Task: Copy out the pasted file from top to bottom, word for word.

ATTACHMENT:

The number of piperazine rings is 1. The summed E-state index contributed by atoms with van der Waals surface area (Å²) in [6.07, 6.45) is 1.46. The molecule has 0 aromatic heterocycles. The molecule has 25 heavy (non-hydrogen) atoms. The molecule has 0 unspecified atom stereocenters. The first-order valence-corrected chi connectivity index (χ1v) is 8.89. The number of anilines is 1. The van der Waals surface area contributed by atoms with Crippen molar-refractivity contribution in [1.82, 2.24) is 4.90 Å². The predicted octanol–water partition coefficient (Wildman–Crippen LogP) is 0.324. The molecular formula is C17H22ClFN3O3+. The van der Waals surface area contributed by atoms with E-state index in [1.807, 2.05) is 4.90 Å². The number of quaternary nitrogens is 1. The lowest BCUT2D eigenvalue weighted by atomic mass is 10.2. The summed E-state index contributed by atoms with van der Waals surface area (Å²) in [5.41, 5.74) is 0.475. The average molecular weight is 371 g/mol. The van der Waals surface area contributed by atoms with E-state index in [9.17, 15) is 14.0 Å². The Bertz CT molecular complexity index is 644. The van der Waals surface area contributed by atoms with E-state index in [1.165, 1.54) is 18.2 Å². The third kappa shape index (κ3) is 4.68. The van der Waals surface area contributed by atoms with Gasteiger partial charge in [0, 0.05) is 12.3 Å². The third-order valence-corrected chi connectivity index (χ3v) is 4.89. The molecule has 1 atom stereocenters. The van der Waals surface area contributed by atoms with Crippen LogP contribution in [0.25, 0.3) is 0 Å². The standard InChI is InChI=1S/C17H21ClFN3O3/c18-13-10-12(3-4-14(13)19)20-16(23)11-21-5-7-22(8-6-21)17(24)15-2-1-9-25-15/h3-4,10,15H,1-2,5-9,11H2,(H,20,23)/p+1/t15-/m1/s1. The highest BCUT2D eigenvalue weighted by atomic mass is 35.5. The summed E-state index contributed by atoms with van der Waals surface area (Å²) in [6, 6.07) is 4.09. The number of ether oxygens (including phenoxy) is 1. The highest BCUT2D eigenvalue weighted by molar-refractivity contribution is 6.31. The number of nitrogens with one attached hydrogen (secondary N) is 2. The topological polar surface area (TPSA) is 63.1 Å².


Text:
The number of piperazine rings is 1. The summed E-state index contributed by atoms with van der Waals surface area (Å²) in [6.07, 6.45) is 1.46. The molecule has 0 aromatic heterocycles. The molecule has 25 heavy (non-hydrogen) atoms. The molecule has 0 unspecified atom stereocenters. The first-order valence-corrected chi connectivity index (χ1v) is 8.89. The number of anilines is 1. The van der Waals surface area contributed by atoms with Crippen molar-refractivity contribution in [1.82, 2.24) is 4.90 Å². The predicted octanol–water partition coefficient (Wildman–Crippen LogP) is 0.324. The molecular formula is C17H22ClFN3O3+. The van der Waals surface area contributed by atoms with E-state index in [1.807, 2.05) is 4.90 Å². The number of quaternary nitrogens is 1. The lowest BCUT2D eigenvalue weighted by atomic mass is 10.2. The summed E-state index contributed by atoms with van der Waals surface area (Å²) in [5.41, 5.74) is 0.475. The average molecular weight is 371 g/mol. The van der Waals surface area contributed by atoms with E-state index in [9.17, 15) is 14.0 Å². The Bertz CT molecular complexity index is 644. The van der Waals surface area contributed by atoms with E-state index in [1.165, 1.54) is 18.2 Å². The third kappa shape index (κ3) is 4.68. The van der Waals surface area contributed by atoms with Gasteiger partial charge in [0, 0.05) is 12.3 Å². The third-order valence-corrected chi connectivity index (χ3v) is 4.89. The molecule has 1 atom stereocenters. The van der Waals surface area contributed by atoms with Crippen LogP contribution in [0.25, 0.3) is 0 Å². The standard InChI is InChI=1S/C17H21ClFN3O3/c18-13-10-12(3-4-14(13)19)20-16(23)11-21-5-7-22(8-6-21)17(24)15-2-1-9-25-15/h3-4,10,15H,1-2,5-9,11H2,(H,20,23)/p+1/t15-/m1/s1. The highest BCUT2D eigenvalue weighted by atomic mass is 35.5. The summed E-state index contributed by atoms with van der Waals surface area (Å²) in [6, 6.07) is 4.09. The number of ether oxygens (including phenoxy) is 1. The highest BCUT2D eigenvalue weighted by molar-refractivity contribution is 6.31. The number of nitrogens with one attached hydrogen (secondary N) is 2. The topological polar surface area (TPSA) is 63.1 Å².